The weather research teams waited anxiously for the nighttime storms to appear over the Great Plains. Scientists know very little about how the storms form but they do know how the rainfall from these storms sustains lives, property, agriculture and water resources. So the National Oceanic and Atmospheric Administration (NOAA), NASA and more than 100 scientists gathered this summer in Kansas with truckloads of gear to study nocturnal thunderstorms that bring a majority of the summer rainfall to the Great Plains.
Daytime and nighttime storms require the same components to form. But at night, after the sun sets, the ground cools and the air becomes more stable. This creates conditions that are less favorable for the formation of thunderstorm. Convection – the instability of warm air rising and cool air sinking – is key to thunderstorm formation. With the Plains Elevated Convection at Night (PECAN), project scientists are learning what triggers these nighttime storms.
I had a front row seat to the action, spending countless nights in the field with different weather research teams. I captured their search made with weather balloons, hurricane planes and mobile radar trucks.
(Click on any photo to begin the slideshow.)
Photo at top: Researchers parked their mobile weather radars from the University of Oklahoma and NOAA in a hotel parking lot in Lincoln, Nebraska. They collected storm data late into the night for the Plains Elevated Convection At Night (PECAN) weather research project. (Lizz Giordano/Medill)
Lizz Giordano joined the research teams as a Medill embedded reporting scholar. The scholarships are supported by a grant from the Carnegie Corp. of New York.
One of the closest elections runoffs in recent Chicago history might not be decided even after all the ballots are tallied Tuesday.
A fiercely fought campaign for 10th Ward alderman has ended up in court after both candidates filed for a recount with the Cook County Circuit Court. As of Monday, challenger and political newcomer Susan Sadlowski Garza leads incumbent Alderman John A. Pope by 33 votes, according to the Chicago Board of Elections. The final absentee and provisional ballots still need to be rolled into the totals for the Tuesday deadline.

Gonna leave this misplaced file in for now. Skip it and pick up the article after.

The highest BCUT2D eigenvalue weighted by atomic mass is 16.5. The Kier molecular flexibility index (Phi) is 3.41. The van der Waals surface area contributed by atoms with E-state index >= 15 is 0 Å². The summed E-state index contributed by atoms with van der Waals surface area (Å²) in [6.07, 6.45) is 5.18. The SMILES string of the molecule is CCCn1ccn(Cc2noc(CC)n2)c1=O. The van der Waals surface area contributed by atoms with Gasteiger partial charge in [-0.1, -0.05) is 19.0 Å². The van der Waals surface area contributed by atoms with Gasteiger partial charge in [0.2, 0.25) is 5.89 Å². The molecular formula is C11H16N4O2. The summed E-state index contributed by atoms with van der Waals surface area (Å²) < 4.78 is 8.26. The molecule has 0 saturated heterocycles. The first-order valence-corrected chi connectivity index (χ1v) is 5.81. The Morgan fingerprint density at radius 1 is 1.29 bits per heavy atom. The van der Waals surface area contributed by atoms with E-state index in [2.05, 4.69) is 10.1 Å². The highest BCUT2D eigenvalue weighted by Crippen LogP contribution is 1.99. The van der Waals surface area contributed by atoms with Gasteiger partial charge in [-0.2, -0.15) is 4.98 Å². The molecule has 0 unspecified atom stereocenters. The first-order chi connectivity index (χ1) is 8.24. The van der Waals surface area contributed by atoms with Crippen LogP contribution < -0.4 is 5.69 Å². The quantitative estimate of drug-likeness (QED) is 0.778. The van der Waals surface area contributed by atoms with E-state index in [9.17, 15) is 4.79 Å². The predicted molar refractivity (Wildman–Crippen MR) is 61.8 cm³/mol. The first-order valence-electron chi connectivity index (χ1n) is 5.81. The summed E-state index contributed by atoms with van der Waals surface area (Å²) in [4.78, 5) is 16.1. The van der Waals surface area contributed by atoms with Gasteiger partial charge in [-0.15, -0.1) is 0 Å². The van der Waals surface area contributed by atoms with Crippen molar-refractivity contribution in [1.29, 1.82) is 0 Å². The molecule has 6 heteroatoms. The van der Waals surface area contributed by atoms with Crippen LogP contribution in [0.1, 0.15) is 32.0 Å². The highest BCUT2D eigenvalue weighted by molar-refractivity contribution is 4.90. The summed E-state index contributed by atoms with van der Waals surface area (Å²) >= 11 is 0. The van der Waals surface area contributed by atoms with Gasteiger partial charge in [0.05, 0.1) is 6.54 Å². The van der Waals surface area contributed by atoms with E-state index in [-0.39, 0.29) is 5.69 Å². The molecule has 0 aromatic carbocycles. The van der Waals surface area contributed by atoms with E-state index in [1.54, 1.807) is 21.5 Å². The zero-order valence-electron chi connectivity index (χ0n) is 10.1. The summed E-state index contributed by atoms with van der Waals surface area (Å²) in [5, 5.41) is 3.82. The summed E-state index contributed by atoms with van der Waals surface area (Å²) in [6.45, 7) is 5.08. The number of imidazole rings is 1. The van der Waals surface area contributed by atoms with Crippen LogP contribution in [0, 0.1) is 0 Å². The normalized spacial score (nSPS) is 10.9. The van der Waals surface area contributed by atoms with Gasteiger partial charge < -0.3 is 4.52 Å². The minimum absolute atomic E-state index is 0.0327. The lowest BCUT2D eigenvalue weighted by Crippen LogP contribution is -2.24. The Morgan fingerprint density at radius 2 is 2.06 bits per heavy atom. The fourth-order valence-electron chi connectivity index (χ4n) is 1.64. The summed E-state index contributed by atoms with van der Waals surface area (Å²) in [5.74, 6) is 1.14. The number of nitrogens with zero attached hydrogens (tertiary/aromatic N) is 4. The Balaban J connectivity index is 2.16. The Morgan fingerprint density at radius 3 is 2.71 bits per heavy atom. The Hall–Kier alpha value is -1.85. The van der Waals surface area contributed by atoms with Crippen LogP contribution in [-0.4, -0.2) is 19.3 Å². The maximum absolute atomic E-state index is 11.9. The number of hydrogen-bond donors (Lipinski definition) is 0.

Tuesday is the last day for the Chicago Board of Elections to process the remaining absentee and provisional ballots. Continue reading →
By Lizz Giordano
Engineers and astronomers at the McDonald Observatory in the Davis Mountains of South Texas are hoping their view of 1 million galaxies will shed some light on dark energy. Scientists link this mysterious and unseen energy that permeates the cosmos to the accelerating expansion of the universe.
Technology advancements are opening up entirely new parts of the skies for astronomers to study. Engineers at the McDonald Observatory are upgrading The Hobby-Eberly Telescope in preparation for their first major experiment to search for dark energy.
Over the next three years, the Hobby-Eberly Telescope Dark Energy Experiment will collect data on 1 million galaxies that are 9 to 11 billion light years away. Through these observations, astronomers will be able to measure how fast the universe was expanding at different times in its history.
Video by Lizz Giordano/Medill
How the Hobby-Eberly Telescope will search for dark energy. Scripted by Lizz Giordano/Medill; Produced by Next Media Animation.
Photo at top: The night sky at the McDonald Observatory in Fort Davis, Texas. LIzz Giordano//Medill